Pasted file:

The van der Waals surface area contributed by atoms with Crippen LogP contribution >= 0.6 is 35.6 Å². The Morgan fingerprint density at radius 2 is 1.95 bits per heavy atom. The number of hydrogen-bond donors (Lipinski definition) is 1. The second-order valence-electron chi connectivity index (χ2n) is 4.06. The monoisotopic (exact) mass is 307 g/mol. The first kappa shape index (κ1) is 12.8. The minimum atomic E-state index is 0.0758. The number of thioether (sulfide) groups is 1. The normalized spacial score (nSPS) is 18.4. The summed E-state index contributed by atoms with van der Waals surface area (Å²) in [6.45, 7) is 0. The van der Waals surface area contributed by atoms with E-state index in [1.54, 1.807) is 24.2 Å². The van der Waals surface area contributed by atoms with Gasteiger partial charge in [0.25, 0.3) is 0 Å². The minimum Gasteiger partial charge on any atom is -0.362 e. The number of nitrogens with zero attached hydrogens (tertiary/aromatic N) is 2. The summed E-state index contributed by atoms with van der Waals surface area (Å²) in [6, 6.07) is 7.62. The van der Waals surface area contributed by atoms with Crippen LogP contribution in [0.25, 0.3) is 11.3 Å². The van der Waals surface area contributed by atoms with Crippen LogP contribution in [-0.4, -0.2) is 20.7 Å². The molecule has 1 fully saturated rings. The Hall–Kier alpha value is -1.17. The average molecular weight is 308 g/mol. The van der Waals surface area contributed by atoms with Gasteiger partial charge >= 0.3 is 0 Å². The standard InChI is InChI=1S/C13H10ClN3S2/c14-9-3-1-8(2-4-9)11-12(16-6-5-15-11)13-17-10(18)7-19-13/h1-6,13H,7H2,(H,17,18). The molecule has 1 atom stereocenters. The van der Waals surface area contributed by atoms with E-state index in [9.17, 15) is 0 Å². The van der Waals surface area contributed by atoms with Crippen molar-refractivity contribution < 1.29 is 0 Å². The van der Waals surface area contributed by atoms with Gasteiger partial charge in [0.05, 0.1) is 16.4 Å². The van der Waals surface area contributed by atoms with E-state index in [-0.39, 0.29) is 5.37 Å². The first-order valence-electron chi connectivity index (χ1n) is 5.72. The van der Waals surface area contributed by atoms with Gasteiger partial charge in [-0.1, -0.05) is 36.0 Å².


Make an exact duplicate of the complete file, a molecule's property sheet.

The van der Waals surface area contributed by atoms with Crippen LogP contribution >= 0.6 is 35.6 Å². The Morgan fingerprint density at radius 2 is 1.95 bits per heavy atom. The number of hydrogen-bond donors (Lipinski definition) is 1. The second-order valence-electron chi connectivity index (χ2n) is 4.06. The monoisotopic (exact) mass is 307 g/mol. The first kappa shape index (κ1) is 12.8. The minimum atomic E-state index is 0.0758. The number of thioether (sulfide) groups is 1. The normalized spacial score (nSPS) is 18.4. The summed E-state index contributed by atoms with van der Waals surface area (Å²) in [6.45, 7) is 0. The van der Waals surface area contributed by atoms with E-state index in [1.54, 1.807) is 24.2 Å². The van der Waals surface area contributed by atoms with Gasteiger partial charge in [0.25, 0.3) is 0 Å². The minimum Gasteiger partial charge on any atom is -0.362 e. The number of nitrogens with zero attached hydrogens (tertiary/aromatic N) is 2. The summed E-state index contributed by atoms with van der Waals surface area (Å²) in [6, 6.07) is 7.62. The van der Waals surface area contributed by atoms with Crippen LogP contribution in [0.25, 0.3) is 11.3 Å². The van der Waals surface area contributed by atoms with Crippen LogP contribution in [-0.4, -0.2) is 20.7 Å². The molecule has 1 fully saturated rings. The Hall–Kier alpha value is -1.17. The average molecular weight is 308 g/mol. The van der Waals surface area contributed by atoms with Gasteiger partial charge >= 0.3 is 0 Å². The standard InChI is InChI=1S/C13H10ClN3S2/c14-9-3-1-8(2-4-9)11-12(16-6-5-15-11)13-17-10(18)7-19-13/h1-6,13H,7H2,(H,17,18). The molecule has 1 atom stereocenters. The van der Waals surface area contributed by atoms with E-state index in [9.17, 15) is 0 Å². The van der Waals surface area contributed by atoms with Crippen molar-refractivity contribution < 1.29 is 0 Å². The van der Waals surface area contributed by atoms with Gasteiger partial charge in [0.05, 0.1) is 16.4 Å². The van der Waals surface area contributed by atoms with E-state index in [-0.39, 0.29) is 5.37 Å². The first-order valence-electron chi connectivity index (χ1n) is 5.72. The van der Waals surface area contributed by atoms with Gasteiger partial charge in [-0.1, -0.05) is 36.0 Å².